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Recycling our lives
pastor corner

Pastor Jim Jackson

Richmond Hill Presbyterian Church

I was once raking leaves in my back yard when I heard a noise.  The sound was coming from behind a building next door.  I looked to the huge trash container.


What I saw appeared like a minor explosion in slow motion.  One at a time, aluminum cans cans were flying out of the container and bouncing on the pavement, creating the sound which got my attention.  The sound soon stopped and a man emerged from bowels of the container.  He crushed the cans one at a time under his shoes, tossed them into a large plastic bag and went on his way.


That enterprising fellow had found something worth keeping in someone else’s trash.  I leaned upon my rake handle and began thinking—something I don’t like to do on my day off.  But I couldn’t escape the thought: “Treasure is sometimes discovered in the strangest of places.”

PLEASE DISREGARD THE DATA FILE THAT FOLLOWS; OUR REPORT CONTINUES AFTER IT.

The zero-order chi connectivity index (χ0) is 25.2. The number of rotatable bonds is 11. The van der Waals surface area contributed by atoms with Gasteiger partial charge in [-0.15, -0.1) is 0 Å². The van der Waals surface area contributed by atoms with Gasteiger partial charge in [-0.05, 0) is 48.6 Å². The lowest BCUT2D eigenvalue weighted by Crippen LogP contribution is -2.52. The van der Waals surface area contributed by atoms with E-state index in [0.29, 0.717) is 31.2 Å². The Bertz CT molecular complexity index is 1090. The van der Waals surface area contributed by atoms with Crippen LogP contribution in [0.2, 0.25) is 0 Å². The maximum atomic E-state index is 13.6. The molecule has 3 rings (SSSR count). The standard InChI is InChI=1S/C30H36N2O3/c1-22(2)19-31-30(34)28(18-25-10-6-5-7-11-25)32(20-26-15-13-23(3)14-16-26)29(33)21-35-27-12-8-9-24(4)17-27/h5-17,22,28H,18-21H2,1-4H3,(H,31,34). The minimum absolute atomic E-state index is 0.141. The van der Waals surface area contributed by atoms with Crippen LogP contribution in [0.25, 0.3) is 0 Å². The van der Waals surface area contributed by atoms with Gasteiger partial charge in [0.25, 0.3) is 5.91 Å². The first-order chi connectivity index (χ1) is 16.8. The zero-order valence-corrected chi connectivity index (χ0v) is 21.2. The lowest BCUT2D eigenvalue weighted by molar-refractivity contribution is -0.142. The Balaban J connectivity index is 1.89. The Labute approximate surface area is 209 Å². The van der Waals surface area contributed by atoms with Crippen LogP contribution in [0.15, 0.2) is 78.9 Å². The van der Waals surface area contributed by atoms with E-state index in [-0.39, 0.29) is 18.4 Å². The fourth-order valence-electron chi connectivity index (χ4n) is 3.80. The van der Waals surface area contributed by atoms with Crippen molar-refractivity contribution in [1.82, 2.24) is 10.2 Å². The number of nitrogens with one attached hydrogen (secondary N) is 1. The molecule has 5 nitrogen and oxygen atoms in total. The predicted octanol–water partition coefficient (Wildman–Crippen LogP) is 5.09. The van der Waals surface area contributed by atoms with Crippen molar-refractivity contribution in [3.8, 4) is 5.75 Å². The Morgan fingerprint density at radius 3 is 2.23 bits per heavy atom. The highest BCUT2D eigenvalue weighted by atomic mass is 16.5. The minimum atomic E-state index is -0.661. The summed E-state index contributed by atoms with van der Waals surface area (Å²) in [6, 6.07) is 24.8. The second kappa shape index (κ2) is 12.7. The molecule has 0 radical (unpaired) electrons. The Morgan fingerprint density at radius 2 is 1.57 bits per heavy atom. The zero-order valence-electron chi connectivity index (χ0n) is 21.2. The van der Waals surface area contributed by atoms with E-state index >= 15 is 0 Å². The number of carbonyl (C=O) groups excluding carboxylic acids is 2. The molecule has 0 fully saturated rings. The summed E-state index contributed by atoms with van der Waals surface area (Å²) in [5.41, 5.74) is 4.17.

I began thinking about some of  my bad times, days that had meant grief, disappointment, or failure.  Could it be that there was actually some unexplored treasure in them?


If I had only been a little more persistent or searched a little harder, might I have found something worth while even in those times?  Did I toss some worthy treasure into the heap of my life’s discards?  Were there others like the man I saw who would have been pleased just to explore the opportunities I cast aside?  Then I thought about some of the people for whom I had held little hope.  I was reminded of how a few of them were fortunate enough to have gained someone’s attention, love, encouragement, and trust.  How different these people are now in their recycled state.


Yes, it happens to cans, but it can happen also to society’s rejects and discards when somebody dares to search among the heaps of their lives with an eye for beauty and a heart of love.


Thanks, Mr. Can Man, whoever you are. 

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